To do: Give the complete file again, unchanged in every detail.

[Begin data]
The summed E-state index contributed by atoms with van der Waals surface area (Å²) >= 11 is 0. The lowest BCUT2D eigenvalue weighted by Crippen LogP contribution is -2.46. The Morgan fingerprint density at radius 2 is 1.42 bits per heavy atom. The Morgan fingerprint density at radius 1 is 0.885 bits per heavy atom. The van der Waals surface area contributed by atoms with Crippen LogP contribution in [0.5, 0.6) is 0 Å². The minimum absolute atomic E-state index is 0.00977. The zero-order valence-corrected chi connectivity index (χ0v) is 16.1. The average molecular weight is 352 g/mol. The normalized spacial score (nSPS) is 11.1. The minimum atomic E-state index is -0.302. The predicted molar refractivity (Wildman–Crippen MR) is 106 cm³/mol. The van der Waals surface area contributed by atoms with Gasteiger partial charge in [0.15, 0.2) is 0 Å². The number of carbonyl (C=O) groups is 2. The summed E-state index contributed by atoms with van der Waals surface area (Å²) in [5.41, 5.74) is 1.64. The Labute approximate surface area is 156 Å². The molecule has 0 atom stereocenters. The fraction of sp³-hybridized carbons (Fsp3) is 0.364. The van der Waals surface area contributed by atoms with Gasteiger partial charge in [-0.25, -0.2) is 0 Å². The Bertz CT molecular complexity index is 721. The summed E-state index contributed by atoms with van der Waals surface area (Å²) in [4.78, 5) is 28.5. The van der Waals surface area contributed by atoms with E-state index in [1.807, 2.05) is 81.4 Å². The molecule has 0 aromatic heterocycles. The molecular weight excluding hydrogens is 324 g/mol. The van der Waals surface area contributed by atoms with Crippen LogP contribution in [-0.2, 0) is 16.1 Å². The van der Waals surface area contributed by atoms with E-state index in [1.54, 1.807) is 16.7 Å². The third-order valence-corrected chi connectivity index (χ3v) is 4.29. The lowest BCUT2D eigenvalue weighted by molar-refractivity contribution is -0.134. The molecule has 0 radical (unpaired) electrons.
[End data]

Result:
The summed E-state index contributed by atoms with van der Waals surface area (Å²) >= 11 is 0. The lowest BCUT2D eigenvalue weighted by Crippen LogP contribution is -2.46. The Morgan fingerprint density at radius 2 is 1.42 bits per heavy atom. The Morgan fingerprint density at radius 1 is 0.885 bits per heavy atom. The van der Waals surface area contributed by atoms with Crippen LogP contribution in [0.5, 0.6) is 0 Å². The minimum absolute atomic E-state index is 0.00977. The zero-order valence-corrected chi connectivity index (χ0v) is 16.1. The average molecular weight is 352 g/mol. The normalized spacial score (nSPS) is 11.1. The minimum atomic E-state index is -0.302. The predicted molar refractivity (Wildman–Crippen MR) is 106 cm³/mol. The van der Waals surface area contributed by atoms with Gasteiger partial charge in [0.15, 0.2) is 0 Å². The number of carbonyl (C=O) groups is 2. The summed E-state index contributed by atoms with van der Waals surface area (Å²) in [5.41, 5.74) is 1.64. The Labute approximate surface area is 156 Å². The molecule has 0 atom stereocenters. The fraction of sp³-hybridized carbons (Fsp3) is 0.364. The van der Waals surface area contributed by atoms with Gasteiger partial charge in [-0.25, -0.2) is 0 Å². The Bertz CT molecular complexity index is 721. The summed E-state index contributed by atoms with van der Waals surface area (Å²) in [4.78, 5) is 28.5. The van der Waals surface area contributed by atoms with E-state index in [1.807, 2.05) is 81.4 Å². The molecule has 0 aromatic heterocycles. The molecular weight excluding hydrogens is 324 g/mol. The van der Waals surface area contributed by atoms with Crippen LogP contribution in [-0.2, 0) is 16.1 Å². The van der Waals surface area contributed by atoms with E-state index in [1.54, 1.807) is 16.7 Å². The third-order valence-corrected chi connectivity index (χ3v) is 4.29. The lowest BCUT2D eigenvalue weighted by molar-refractivity contribution is -0.134. The molecule has 0 radical (unpaired) electrons.